Recently my husband competed in the Best Ranger Competition (BRC). This extremely grueling event assesses the best 2 man team of the elite Army Rangers. The 10th Mountain Division of Fort Drum, NY (his current post) sent three teams to compete in BRC 2013. In order to show our support, I made t-shirts for the wives and mothers of the competitors using iron-on transfer sheets and my Cricut Expression 2.
• blank t-shirts
• iron-on t-shirt transfer
• drywall tape
1) Start off by designing your phrase/design in the Cricut Craft Room (CCR). This is a free program that works with all cricut machines. If are new to CCR, let me know and I’ll do a separate tutorial on it. I used Housewife Font (from the Suburbia cartridge) and Cricut Alphabet (included with machine). I rotated the letters in the last phrase to create an arch.
2) Once your design is complete, plug your computer into your cricut, and click the “CUT” button. Set it to vinyl settings and lower the speed to 1. Also, I highly recommend using a new blade. These transfer sheets were not made to be cut in a cricut, so you have to go slow with a sharp blade.
Even with these precautions, sometimes a letter doesn’t cut properly. Simply return to the CCR. Copy the letters you need to redo and paste them into an open space. Delete anything else on screen so it doesn’t attempt to cut the same thing twice. Before cutting, ensure the mat is lined up the same direction. If your letters are still having uses after all of that, try replacing the blade.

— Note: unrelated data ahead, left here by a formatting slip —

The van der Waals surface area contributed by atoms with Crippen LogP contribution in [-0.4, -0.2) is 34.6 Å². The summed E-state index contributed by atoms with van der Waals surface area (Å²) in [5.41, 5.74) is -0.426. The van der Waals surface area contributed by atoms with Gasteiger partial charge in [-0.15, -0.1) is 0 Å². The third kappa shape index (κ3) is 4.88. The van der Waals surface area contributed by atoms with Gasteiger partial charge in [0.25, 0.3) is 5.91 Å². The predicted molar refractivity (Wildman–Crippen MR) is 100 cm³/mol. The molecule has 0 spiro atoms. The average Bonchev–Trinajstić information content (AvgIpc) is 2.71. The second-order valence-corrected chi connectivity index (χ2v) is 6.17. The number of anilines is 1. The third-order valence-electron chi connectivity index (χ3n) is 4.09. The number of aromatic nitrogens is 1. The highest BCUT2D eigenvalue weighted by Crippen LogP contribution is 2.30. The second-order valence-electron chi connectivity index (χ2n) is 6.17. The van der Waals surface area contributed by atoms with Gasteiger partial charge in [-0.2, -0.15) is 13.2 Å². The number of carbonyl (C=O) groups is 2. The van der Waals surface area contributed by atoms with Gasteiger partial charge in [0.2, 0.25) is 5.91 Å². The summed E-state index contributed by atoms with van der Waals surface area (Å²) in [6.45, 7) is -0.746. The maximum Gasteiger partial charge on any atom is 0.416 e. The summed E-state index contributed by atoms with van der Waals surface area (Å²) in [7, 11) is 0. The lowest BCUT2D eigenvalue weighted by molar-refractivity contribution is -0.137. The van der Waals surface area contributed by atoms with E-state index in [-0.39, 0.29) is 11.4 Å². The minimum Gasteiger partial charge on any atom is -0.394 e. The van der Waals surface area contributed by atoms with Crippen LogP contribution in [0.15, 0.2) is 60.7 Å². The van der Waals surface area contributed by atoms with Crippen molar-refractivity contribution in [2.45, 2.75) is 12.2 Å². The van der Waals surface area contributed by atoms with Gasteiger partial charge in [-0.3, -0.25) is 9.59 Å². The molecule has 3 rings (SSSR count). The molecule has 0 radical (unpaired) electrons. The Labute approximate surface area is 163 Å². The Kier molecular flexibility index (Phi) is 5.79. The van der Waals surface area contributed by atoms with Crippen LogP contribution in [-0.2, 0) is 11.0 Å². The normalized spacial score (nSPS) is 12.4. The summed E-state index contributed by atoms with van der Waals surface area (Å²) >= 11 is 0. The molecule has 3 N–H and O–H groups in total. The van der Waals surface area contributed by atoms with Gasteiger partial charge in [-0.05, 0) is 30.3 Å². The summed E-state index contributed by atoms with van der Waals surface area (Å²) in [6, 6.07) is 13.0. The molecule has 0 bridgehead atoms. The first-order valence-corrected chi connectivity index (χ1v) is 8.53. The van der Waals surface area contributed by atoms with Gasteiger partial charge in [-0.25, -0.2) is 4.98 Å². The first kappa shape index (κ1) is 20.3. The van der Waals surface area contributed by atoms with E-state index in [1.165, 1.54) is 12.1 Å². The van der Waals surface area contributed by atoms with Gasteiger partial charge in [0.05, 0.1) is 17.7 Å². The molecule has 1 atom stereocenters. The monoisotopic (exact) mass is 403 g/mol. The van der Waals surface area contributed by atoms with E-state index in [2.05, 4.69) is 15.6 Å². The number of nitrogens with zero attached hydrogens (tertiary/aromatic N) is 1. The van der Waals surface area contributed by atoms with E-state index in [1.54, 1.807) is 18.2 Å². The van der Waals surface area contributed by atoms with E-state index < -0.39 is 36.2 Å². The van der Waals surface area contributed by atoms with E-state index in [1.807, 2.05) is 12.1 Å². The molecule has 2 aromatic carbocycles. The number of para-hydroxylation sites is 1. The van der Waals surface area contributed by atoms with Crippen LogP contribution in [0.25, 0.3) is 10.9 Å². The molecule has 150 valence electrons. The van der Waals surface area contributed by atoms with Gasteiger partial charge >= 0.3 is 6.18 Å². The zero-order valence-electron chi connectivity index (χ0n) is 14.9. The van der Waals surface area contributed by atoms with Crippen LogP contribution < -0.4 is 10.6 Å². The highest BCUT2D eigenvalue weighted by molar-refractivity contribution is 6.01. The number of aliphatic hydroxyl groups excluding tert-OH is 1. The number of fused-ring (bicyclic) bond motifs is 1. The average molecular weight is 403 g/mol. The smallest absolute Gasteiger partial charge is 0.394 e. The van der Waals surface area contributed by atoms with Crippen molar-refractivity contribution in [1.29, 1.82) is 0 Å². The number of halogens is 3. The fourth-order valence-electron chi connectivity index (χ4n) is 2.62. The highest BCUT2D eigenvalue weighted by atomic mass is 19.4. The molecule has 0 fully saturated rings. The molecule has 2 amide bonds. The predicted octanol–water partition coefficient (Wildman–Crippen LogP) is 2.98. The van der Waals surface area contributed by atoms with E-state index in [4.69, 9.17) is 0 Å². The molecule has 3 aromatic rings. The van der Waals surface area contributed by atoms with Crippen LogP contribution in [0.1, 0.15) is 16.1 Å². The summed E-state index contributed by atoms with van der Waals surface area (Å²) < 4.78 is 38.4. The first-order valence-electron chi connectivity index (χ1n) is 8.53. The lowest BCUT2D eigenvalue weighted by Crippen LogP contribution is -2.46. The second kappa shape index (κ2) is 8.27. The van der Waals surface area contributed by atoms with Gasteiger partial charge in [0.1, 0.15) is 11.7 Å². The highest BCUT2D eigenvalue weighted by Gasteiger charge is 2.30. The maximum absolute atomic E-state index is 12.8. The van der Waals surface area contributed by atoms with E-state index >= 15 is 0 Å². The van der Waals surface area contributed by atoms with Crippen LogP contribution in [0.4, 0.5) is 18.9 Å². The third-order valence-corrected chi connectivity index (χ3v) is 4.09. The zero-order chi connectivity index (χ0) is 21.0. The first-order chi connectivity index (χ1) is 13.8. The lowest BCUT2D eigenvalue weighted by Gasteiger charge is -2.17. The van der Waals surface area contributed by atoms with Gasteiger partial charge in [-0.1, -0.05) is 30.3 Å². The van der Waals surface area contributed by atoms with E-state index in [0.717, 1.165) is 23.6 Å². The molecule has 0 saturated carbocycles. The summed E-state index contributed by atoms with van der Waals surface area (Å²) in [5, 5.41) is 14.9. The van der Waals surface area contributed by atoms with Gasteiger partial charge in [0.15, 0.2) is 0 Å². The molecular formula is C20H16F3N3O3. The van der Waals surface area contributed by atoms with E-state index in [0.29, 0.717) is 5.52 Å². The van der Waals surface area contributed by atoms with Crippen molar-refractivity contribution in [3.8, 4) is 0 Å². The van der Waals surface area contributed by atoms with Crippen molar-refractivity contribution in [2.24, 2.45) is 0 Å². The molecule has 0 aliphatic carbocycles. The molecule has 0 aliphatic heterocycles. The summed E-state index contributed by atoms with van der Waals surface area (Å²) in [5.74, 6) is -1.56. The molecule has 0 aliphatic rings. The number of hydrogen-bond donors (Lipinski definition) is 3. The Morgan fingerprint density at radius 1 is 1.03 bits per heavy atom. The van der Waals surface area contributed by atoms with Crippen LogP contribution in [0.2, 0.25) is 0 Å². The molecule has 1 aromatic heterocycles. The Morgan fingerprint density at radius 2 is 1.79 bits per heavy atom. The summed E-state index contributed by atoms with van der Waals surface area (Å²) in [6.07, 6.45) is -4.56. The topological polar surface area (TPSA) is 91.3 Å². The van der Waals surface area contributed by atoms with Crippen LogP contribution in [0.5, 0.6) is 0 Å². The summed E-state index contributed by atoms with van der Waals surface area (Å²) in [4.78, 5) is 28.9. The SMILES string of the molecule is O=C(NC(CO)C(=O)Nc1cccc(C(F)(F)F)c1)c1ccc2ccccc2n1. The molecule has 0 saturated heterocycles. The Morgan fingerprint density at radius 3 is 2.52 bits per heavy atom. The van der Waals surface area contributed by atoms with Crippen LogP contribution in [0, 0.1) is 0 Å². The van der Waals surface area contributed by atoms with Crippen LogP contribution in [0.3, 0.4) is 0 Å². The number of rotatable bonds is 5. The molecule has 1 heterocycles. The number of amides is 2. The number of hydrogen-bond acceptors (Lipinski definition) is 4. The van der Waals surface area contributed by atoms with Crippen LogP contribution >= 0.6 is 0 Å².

Once you are happy with your layout, remove the excess. Keep a razor knife on hand in case something didn’t cut all the way through the vinyl & backing layers. Now for the greatest trick ever: place drywall tape over all of the letters to hold them together. This lady from Clever Someday is the genius (and my hero) that came up with the drywall tape technique.
3) When ironing transfer paper or vinyl, it works best on a hard & heat resistant surface versus your ironing board. Also, read the instructions for your transfer paper. Mine came with a waxy paper specifically for ironing the transfers. Finally, don’t forget to remove the backing from each letter. You can easily check if you missed any by looking for a glossy texture on the bottom side under a light.
Place your letters (tape and all) on the shirt and lay the wax paper over top. Lightly iron over this “sandwich” once. Test your letters by gently pulling back the tape. If they are not sticking, replace tape & wax paper, and iron again. Once they adhere, remove all of the tape and iron once more for good measure. Something I noticed after washing my shirt, the letters had a bit of a grid pattern on them from the drywall tape. It might be a necessary evil, but still try to minimize ironing over the tape & remove it as soon as the letters stick!
4) To show unity for their unit, I added the 10th Mountain Division patch and a Ranger tab to the front of each shirt. This was a tedious step as each patch required a different thread color. I simply attached the large patches to each shirt with straight pins and sewed them in place. Then, I switched out my bobbin and thread, attached the next set of patches, and sewed them on. Repeat one last time for the third (and final) patch.
You can print on this transfer paper to create colored pictures. A cool idea I might try on a later project is to print a full page background pattern on the transfer paper before cutting out my letters. But now it’s your turn to post your projects! You can make shirts for your child’s boy/girl scout troop, an office softball team, to promote a church function, or just for fun. The possibilities are endless!